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Whenever I ask my American friends what they know about Singapore, I draw mostly blank stares.
Here in the United States where I’ve lived for over two decades, most are terribly uninformed about The Lion City. They may remember an American boy caned a while back or cite its ban on chewing gum or praise their experiences with Singapore Airlines. But almost nobody is aware of Singapore’s role as America’s ninth largest trading partner, or that the two countries conduct joint military exercises or that President Bush lavished praise on Singapore for being a staunch ally on the war against terrorism. I’d be surprised if half can even find Singapore on a map.
The few Americans who volunteer additional impressions of Singapore usually express one of two extreme positions. Some say Singapore is a medieval dictatorship where an evil sultan enforces his will with chains and torture chambers. Others, particularly those who have visited, claim Singapore is an idyllic bastion of democracy, freedom and rule of law. “Disneyland with the death penalty”, a Los Angeles Times writer once put it.
The truth, of course, lies somewhere in between.
Singapore is undoubtedly governed by a one-party dictatorship led by the ruling People’s Action Party (PAP). But unlike authoritarian regimes elsewhere, there are no surly government thugs kidnapping dissidents in the dead of night breaking bones and extracting confessions.
In the Lion City, Americans would find a more sophisticated form of dictatorship, a sort of dictatorship with a double latte. Dissent is crushed not with violence on the streets but with verdicts in the courtroom. Opposition candidates rarely garner enough votes because Singaporean law, written by PAP legislators, renders it easy for government officers to sue their own citizens for slander — a concept laughable in genuine democracies. Understandably, most Singaporeans prefer to remain silent (or at least temper their criticisms) than risk having their lives ruined by PAP-initiated lawsuits.
But intolerance for dissent silences more than just the lions in Singapore. It also renders Singaporeans invisible abroad.
Singaporeans I’ve met here in Los Angeles are mostly good-natured people, speaking unaccented English and enjoying successful lives. But while exemplifying the American dream, they’re also a people who seem painfully ordinary and unwanting of attention — like those desperately trying to avoid eye contact.
I remember my walks to class as a university student at UCLA a few years ago and passing recruiting booths for various student associations. Almost every nationality had some sort of organization: Hong Kong Student Union, Korean Student Association, Filipino Union, etc. That is, every nationality except Singapore, despite the several hundred Singaporeans enrolled there. There was even one for Macau, a country with barely one-eighth of Singapore’s population.
Elsewhere in American society, Singaporeans seem equally invisible.
In the legendary Asian communities of Los Angeles, many Asians flaunt their ethnicity and wave their homeland flags with pride. Most adopt a hyphenated label (“Taiwanese-Americans”, for example) to stress one’s heritage along side their American identity. They may march against injustice inflicted on their people in street demonstrations. Some even run for political office, touting their nationality and immigrant status as an asset. Asian-American pride can be boisterous, omnipresent and even controversial.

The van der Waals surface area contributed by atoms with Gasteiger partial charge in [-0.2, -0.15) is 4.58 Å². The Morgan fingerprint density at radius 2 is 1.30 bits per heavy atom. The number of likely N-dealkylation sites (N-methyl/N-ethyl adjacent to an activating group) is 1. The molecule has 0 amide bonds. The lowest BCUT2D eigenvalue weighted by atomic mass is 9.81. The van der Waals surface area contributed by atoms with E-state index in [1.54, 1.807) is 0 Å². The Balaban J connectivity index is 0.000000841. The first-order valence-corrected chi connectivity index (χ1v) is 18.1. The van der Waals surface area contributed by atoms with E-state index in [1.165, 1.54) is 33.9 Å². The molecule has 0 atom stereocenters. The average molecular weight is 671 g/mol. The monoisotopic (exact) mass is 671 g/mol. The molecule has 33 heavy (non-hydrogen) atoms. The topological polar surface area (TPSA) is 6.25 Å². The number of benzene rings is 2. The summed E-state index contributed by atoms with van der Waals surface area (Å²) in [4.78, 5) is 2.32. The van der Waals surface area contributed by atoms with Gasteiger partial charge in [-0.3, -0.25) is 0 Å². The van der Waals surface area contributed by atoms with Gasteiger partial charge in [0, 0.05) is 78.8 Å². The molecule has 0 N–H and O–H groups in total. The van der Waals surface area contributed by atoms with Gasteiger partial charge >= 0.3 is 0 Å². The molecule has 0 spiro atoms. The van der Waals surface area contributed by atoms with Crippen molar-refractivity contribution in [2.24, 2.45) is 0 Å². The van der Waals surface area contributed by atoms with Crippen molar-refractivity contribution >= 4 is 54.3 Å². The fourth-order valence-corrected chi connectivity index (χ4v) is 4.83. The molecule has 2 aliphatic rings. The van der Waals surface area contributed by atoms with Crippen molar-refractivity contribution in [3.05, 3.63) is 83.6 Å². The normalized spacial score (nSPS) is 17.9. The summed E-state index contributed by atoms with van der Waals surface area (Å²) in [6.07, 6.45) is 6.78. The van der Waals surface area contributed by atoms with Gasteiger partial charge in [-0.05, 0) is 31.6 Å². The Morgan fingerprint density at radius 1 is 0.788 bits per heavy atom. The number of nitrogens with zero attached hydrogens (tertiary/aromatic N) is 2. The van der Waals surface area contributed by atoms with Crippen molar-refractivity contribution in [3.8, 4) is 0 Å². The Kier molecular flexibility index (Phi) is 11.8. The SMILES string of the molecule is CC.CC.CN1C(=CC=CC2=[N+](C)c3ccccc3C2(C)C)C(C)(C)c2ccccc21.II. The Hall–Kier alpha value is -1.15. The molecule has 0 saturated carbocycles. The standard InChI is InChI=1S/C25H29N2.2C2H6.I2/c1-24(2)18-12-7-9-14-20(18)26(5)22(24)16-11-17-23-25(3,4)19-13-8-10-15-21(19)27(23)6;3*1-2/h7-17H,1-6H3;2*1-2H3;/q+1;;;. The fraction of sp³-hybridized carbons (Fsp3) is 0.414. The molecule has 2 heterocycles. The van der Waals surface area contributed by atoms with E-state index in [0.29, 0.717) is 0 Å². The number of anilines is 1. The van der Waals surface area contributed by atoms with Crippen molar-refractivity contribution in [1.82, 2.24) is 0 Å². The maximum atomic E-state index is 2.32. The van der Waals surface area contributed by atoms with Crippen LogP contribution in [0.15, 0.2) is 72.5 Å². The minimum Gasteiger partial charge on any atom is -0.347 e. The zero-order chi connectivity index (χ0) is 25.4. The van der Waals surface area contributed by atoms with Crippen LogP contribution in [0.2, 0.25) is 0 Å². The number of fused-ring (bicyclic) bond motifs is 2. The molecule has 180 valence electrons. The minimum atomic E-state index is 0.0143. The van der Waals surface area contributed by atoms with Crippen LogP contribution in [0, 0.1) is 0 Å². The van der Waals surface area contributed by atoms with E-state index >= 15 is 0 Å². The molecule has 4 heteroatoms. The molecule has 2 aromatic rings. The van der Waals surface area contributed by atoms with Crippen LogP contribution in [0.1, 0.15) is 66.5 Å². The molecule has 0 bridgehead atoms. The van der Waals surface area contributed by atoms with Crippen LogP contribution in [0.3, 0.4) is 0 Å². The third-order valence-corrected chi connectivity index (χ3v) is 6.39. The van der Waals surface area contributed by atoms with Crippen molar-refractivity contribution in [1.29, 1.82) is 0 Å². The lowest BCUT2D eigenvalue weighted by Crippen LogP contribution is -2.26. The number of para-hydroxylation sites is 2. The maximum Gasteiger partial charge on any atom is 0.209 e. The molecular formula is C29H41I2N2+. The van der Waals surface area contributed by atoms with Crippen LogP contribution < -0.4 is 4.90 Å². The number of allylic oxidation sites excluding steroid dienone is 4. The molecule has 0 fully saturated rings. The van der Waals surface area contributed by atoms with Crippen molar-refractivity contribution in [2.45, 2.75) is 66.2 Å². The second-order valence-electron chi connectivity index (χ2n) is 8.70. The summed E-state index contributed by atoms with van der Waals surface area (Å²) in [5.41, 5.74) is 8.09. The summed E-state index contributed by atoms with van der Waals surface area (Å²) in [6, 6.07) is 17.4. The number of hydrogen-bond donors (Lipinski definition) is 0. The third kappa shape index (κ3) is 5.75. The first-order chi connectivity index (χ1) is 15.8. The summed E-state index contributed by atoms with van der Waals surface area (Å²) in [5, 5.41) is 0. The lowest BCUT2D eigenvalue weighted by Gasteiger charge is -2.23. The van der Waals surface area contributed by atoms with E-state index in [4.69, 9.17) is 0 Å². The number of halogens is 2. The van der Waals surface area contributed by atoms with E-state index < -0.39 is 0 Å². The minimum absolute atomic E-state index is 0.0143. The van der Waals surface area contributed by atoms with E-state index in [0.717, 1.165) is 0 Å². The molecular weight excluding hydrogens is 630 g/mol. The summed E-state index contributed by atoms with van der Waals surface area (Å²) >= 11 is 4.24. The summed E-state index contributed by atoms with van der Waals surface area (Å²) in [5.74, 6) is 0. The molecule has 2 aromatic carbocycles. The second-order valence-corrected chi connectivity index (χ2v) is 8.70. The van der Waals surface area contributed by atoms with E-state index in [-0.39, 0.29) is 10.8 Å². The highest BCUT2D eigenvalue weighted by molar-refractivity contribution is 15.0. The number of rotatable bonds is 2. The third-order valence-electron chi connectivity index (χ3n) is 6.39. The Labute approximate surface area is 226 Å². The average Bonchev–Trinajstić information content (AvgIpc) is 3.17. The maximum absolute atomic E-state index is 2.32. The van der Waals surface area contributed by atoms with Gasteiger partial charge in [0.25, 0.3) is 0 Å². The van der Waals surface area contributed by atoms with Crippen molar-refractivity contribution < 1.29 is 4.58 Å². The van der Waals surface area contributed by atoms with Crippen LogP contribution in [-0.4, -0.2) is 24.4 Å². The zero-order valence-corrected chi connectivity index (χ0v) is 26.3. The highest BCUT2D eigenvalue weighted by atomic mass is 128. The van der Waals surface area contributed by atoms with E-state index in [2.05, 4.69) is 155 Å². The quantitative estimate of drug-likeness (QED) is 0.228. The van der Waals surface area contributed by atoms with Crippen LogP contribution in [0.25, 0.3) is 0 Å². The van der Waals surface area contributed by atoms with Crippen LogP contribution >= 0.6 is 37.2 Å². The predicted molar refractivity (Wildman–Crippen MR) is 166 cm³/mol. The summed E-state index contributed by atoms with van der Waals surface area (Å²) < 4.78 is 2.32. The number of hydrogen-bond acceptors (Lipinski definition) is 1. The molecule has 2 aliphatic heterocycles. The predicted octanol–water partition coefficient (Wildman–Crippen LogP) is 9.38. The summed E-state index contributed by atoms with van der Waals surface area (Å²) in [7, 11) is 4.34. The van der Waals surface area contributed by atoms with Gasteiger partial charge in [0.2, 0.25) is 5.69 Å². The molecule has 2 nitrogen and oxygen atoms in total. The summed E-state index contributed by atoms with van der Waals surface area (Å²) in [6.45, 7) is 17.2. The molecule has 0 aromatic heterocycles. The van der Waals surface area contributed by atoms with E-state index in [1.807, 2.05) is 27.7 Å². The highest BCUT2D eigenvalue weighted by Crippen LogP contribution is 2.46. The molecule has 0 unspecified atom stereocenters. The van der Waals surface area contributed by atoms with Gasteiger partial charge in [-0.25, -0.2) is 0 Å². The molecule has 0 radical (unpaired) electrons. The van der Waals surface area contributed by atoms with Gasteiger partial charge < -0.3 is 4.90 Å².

But not from Singaporeans. In the United States, they remain silent, going about their business on the fringes of American consciousness. In all my time in America, I cannot remember ever seeing a Singaporean flag or political activity involving Singaporean issues. No wonder Americans dont know anything about Singapore.
Perhaps Singaporeans appear absent because there are fewer of them in America than, say, immigrants from Hong Kong. But it isn’t just a matter of less Singaporean pride in America. It’s a matter of NO Singaporean pride.
But this is hardly surprising. Most in Singapore also seem to choose apolitical and unnoticed lives. This tendency remains a legacy of Lee Kuan Yew, Singapore’s dictatorial Founding Father who engineered a nation of people domesticated through intimidation and force. “If you don’t fear me, then I’m meaningless”, he once boasted (let’s see an American president try to get away with saying that). Even today, Singaporean sheepishness remains so stubbornly in place, the government must coax citizens into activism, like the Youth Consultation Exercise earlier this week.
Granted, it’s arguable Singapore’s apolitical nature contributed to the volcanic rise of Singapore’s economy. But that was a different era, before the advent of globalized economies and when communism and despotism infested half the planet. Today, almost all nations agree that true democracy, freedom and capitalism form the tripod for a happy, prosperous and enduring society. It’s an agreement that seems to fall upon deaf ears amongst PAP elites.
So while Lee succeeded in erecting a first-class city, he also succeeded in engineering a submissive population afraid to assert individuality, whether at home or abroad. And that’s unfortunate. Their culture has much to offer here in the United States, with its exotic blend of East and West with a pinch of Islam. A Singaporean stitch would be a treasured addition to the American cultural fabric — if only Singaporeans would cease hiding behind it.